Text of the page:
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Storyboarding: Creating The Roadmap For Your Vision

23 Aug 2018

You know you want to use video to increase SEO, increase conversion or get employees excited about a new initiative. But if this is your first video rodeo, you may not know where to start.

Obviously, before you move forward with any sort of production, you’ve got to have a vision for your end product. You’ll need to identify your audience and determine an ultimate outcome for the project. You’ll also need to set a realistic budget.

Once you’ve done all of that— and you’re serious about creating a sleek, professional video— you’ll need to hire an experienced video production company to take you through the process from start to finish.

What’s next?

Any reputable production company will tell you the crucial next step in creating an effective piece is creating something called a storyboard. Let’s dive in.

What Is The Pre-production Process?

Before you can understand what storyboarding is, it’s helpful to understand its place in the pre-production process.

Pre-production is just a term to describe all the important steps leading up to the production itself. Technically, you’re already in this this stage if you’ve completed the above-mentioned steps. Good work!

Next, you’ve got to write a well-constructed script and select the right performers to execute it. That means spending the necessary time crafting a way to tell your story that’s compelling both narratively and visually. Then you’ve got to decide whether a company employee is the best person to deliver the message, or if a professional performer is the best choice.

When the script and cast is set, that’s when the storyboarding process begins.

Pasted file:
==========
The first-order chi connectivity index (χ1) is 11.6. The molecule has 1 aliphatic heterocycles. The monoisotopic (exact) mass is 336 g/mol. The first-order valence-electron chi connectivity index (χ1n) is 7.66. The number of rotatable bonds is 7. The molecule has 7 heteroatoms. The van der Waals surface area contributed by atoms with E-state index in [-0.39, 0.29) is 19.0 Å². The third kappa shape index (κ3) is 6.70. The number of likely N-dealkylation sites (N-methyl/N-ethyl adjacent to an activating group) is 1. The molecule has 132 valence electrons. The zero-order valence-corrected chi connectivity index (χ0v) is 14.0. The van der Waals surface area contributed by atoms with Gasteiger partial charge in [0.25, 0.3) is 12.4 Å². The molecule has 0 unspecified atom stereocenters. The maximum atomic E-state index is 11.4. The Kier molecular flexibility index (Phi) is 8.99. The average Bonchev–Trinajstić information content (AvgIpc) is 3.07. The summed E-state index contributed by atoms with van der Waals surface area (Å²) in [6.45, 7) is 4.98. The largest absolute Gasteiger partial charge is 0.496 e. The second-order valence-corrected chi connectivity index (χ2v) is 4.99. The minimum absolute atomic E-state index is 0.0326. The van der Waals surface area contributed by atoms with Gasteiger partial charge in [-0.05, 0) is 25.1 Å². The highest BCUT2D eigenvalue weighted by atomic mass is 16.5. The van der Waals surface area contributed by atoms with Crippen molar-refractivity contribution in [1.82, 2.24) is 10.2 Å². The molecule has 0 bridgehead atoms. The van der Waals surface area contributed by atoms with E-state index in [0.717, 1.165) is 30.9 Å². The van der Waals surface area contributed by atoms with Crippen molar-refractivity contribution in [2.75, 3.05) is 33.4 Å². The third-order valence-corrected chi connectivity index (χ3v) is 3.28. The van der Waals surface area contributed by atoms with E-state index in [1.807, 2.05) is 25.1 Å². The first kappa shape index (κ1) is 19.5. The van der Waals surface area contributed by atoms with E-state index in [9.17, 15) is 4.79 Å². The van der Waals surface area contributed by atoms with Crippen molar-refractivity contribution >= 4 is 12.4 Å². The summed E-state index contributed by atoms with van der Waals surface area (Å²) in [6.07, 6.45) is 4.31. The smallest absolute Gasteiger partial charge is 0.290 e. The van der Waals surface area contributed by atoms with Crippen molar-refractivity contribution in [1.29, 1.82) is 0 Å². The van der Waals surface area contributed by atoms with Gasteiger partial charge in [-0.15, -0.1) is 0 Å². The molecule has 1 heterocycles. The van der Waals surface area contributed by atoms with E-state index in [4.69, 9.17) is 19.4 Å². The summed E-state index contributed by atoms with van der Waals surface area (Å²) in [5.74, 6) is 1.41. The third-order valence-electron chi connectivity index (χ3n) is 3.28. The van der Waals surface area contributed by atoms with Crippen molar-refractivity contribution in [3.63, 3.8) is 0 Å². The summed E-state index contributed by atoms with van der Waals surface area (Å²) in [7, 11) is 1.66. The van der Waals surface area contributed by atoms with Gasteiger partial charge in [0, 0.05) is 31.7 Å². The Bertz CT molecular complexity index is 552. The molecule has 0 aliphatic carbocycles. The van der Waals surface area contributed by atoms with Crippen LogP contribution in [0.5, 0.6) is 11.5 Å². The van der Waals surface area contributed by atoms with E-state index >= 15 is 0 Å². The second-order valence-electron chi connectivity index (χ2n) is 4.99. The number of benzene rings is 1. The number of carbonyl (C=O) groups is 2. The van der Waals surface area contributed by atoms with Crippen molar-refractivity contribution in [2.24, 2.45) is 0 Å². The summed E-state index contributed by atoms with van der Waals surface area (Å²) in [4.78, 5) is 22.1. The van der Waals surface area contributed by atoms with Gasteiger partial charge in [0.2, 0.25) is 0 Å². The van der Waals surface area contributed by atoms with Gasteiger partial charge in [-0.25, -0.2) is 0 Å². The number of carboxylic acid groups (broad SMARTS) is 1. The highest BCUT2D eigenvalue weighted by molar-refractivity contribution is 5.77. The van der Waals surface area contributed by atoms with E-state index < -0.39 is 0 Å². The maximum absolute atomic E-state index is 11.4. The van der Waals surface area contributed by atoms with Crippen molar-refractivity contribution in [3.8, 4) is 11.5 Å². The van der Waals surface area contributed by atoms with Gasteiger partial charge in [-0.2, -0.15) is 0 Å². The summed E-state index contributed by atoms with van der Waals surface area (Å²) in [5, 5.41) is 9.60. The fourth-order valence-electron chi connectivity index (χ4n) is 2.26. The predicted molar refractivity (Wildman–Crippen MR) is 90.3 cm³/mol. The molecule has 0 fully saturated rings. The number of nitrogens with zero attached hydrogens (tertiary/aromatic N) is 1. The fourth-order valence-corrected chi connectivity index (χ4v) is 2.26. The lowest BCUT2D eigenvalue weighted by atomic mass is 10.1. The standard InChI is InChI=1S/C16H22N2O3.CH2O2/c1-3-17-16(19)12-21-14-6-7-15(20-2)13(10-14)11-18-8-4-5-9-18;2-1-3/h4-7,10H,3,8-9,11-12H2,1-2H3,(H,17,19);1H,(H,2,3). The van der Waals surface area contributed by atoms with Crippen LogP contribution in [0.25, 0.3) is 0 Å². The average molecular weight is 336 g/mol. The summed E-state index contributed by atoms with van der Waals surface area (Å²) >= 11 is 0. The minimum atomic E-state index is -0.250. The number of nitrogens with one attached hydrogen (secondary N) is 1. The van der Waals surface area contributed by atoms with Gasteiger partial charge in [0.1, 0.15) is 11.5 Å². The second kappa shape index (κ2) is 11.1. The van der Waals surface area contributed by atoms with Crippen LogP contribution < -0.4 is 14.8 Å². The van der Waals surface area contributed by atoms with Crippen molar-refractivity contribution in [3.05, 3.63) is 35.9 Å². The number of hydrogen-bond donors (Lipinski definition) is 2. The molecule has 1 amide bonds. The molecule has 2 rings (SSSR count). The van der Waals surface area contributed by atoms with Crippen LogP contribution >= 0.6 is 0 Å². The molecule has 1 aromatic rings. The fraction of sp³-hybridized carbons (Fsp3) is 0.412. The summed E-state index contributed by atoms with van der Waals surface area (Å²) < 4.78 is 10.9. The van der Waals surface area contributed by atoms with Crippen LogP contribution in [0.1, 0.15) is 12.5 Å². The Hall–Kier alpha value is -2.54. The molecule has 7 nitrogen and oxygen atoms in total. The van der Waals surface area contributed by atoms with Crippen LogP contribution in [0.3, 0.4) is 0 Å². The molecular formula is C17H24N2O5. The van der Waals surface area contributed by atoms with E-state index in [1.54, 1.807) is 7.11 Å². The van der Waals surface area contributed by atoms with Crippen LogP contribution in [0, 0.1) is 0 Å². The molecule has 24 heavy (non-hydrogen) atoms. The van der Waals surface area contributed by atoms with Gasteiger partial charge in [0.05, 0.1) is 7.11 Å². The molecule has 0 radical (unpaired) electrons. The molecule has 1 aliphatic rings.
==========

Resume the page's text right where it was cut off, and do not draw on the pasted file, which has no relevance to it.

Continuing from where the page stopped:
Storyboarding Highlighted I-01

What Is A Storyboard?

Here’s the simple answer: it’s a way to map out, scene by scene and shot by shot, how your final video will look. In fact, many storyboards end up looking like what you’d see in a comic book, with colorful frames illustrating each part of the narrative. In its most basic form, a storyboard is a visual summary of your project.

This crucial tool in the pre-production process allows you to get a glimpse of what your project will look like when it’s completed. A well-constructed storyboard should provide your whole team with an effective, external manifestation of your vision. When everyone’s on the same page, and everyone knows what the end goal is, you can go into production with clarity and confidence.  

Why Is Storyboarding So Important?

You wouldn’t write a novel without first outlining the plot and the chapters, right? So why would you spend the time, effort, and money to produce a video without first creating a blueprint for achieving your vision?

There are a number of reasons it’s crucial to create a storyboard before entering into production. Here are just a few:

  1. Efficiency— Storyboarding is an efficient way to lay out the overall concept as well as each supporting vignette so you can reveal your vision to your entire team all at once without having to explain in words what can really only be told in a visual format.